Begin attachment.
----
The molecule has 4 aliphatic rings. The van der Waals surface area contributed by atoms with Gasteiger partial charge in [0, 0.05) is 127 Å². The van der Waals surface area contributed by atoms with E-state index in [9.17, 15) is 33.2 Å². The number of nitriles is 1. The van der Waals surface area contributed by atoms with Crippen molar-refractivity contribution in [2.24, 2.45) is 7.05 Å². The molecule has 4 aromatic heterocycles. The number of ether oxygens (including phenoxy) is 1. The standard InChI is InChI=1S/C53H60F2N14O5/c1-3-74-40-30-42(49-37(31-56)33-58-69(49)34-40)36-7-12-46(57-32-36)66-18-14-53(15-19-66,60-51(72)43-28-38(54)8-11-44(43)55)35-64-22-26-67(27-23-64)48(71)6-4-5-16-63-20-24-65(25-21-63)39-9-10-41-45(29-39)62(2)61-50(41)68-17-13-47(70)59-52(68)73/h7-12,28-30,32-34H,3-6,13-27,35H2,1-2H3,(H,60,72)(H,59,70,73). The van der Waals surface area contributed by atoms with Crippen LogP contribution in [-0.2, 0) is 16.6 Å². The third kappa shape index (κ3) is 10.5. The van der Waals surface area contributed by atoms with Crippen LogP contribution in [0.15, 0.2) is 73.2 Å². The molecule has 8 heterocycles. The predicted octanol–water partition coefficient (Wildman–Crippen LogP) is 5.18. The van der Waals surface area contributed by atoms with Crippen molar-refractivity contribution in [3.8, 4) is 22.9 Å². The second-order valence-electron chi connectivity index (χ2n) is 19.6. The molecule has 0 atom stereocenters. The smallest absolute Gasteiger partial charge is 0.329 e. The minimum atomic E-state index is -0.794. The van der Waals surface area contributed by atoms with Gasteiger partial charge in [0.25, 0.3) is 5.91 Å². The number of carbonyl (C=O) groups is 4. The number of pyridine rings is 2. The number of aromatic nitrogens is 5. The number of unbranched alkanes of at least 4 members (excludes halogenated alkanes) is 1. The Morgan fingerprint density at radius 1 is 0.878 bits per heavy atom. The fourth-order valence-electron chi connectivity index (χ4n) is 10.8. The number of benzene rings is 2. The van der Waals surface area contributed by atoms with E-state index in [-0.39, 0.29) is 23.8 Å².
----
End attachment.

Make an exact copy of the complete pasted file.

The molecule has 4 aliphatic rings. The van der Waals surface area contributed by atoms with Gasteiger partial charge in [0, 0.05) is 127 Å². The van der Waals surface area contributed by atoms with E-state index in [9.17, 15) is 33.2 Å². The number of nitriles is 1. The van der Waals surface area contributed by atoms with Crippen molar-refractivity contribution in [2.24, 2.45) is 7.05 Å². The molecule has 4 aromatic heterocycles. The number of ether oxygens (including phenoxy) is 1. The standard InChI is InChI=1S/C53H60F2N14O5/c1-3-74-40-30-42(49-37(31-56)33-58-69(49)34-40)36-7-12-46(57-32-36)66-18-14-53(15-19-66,60-51(72)43-28-38(54)8-11-44(43)55)35-64-22-26-67(27-23-64)48(71)6-4-5-16-63-20-24-65(25-21-63)39-9-10-41-45(29-39)62(2)61-50(41)68-17-13-47(70)59-52(68)73/h7-12,28-30,32-34H,3-6,13-27,35H2,1-2H3,(H,60,72)(H,59,70,73). The van der Waals surface area contributed by atoms with Crippen LogP contribution in [-0.2, 0) is 16.6 Å². The third kappa shape index (κ3) is 10.5. The van der Waals surface area contributed by atoms with Crippen LogP contribution in [0.15, 0.2) is 73.2 Å². The molecule has 8 heterocycles. The predicted octanol–water partition coefficient (Wildman–Crippen LogP) is 5.18. The van der Waals surface area contributed by atoms with Crippen molar-refractivity contribution in [3.8, 4) is 22.9 Å². The second-order valence-electron chi connectivity index (χ2n) is 19.6. The molecule has 0 atom stereocenters. The smallest absolute Gasteiger partial charge is 0.329 e. The minimum atomic E-state index is -0.794. The van der Waals surface area contributed by atoms with Gasteiger partial charge in [0.25, 0.3) is 5.91 Å². The number of carbonyl (C=O) groups is 4. The number of pyridine rings is 2. The number of aromatic nitrogens is 5. The number of unbranched alkanes of at least 4 members (excludes halogenated alkanes) is 1. The Morgan fingerprint density at radius 1 is 0.878 bits per heavy atom. The fourth-order valence-electron chi connectivity index (χ4n) is 10.8. The number of benzene rings is 2. The van der Waals surface area contributed by atoms with E-state index in [-0.39, 0.29) is 23.8 Å².